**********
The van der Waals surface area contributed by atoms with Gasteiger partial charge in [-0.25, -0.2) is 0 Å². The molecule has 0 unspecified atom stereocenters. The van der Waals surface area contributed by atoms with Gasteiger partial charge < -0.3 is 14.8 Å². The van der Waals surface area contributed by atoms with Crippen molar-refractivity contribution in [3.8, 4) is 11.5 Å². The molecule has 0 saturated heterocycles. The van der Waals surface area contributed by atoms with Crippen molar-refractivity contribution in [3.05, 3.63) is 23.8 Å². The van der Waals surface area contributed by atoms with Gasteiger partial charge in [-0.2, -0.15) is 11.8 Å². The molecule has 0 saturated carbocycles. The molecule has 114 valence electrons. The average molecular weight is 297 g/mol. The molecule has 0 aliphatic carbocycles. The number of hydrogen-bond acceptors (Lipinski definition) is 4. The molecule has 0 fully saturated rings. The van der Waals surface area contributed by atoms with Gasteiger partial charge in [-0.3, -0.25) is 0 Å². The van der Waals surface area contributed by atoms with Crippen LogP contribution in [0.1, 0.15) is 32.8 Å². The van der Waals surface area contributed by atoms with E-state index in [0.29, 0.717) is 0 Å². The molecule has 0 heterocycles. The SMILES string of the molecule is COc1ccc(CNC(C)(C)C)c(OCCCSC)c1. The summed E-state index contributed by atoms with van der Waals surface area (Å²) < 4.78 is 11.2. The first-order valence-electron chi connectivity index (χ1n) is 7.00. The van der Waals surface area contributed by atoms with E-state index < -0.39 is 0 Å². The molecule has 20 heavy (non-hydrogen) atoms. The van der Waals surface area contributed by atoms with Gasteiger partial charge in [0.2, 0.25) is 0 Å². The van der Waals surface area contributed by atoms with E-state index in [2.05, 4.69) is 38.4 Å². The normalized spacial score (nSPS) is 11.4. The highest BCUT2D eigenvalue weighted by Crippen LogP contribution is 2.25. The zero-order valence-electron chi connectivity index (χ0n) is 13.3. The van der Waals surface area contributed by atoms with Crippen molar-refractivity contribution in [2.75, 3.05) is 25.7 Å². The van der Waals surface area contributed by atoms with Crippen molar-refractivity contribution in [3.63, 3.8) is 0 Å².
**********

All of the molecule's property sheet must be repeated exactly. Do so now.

The van der Waals surface area contributed by atoms with Gasteiger partial charge in [-0.25, -0.2) is 0 Å². The molecule has 0 unspecified atom stereocenters. The van der Waals surface area contributed by atoms with Gasteiger partial charge < -0.3 is 14.8 Å². The van der Waals surface area contributed by atoms with Crippen molar-refractivity contribution in [3.8, 4) is 11.5 Å². The molecule has 0 saturated heterocycles. The van der Waals surface area contributed by atoms with Crippen molar-refractivity contribution in [3.05, 3.63) is 23.8 Å². The van der Waals surface area contributed by atoms with Gasteiger partial charge in [-0.2, -0.15) is 11.8 Å². The molecule has 0 saturated carbocycles. The molecule has 114 valence electrons. The average molecular weight is 297 g/mol. The molecule has 0 aliphatic carbocycles. The number of hydrogen-bond acceptors (Lipinski definition) is 4. The molecule has 0 fully saturated rings. The van der Waals surface area contributed by atoms with Gasteiger partial charge in [-0.3, -0.25) is 0 Å². The van der Waals surface area contributed by atoms with Crippen LogP contribution in [0.1, 0.15) is 32.8 Å². The van der Waals surface area contributed by atoms with E-state index in [0.29, 0.717) is 0 Å². The molecule has 0 heterocycles. The SMILES string of the molecule is COc1ccc(CNC(C)(C)C)c(OCCCSC)c1. The summed E-state index contributed by atoms with van der Waals surface area (Å²) < 4.78 is 11.2. The first-order valence-electron chi connectivity index (χ1n) is 7.00. The van der Waals surface area contributed by atoms with E-state index < -0.39 is 0 Å². The molecule has 20 heavy (non-hydrogen) atoms. The van der Waals surface area contributed by atoms with Gasteiger partial charge in [0.2, 0.25) is 0 Å². The van der Waals surface area contributed by atoms with E-state index in [2.05, 4.69) is 38.4 Å². The normalized spacial score (nSPS) is 11.4. The highest BCUT2D eigenvalue weighted by Crippen LogP contribution is 2.25. The zero-order valence-electron chi connectivity index (χ0n) is 13.3. The van der Waals surface area contributed by atoms with Crippen molar-refractivity contribution in [2.75, 3.05) is 25.7 Å². The van der Waals surface area contributed by atoms with Crippen molar-refractivity contribution in [3.63, 3.8) is 0 Å².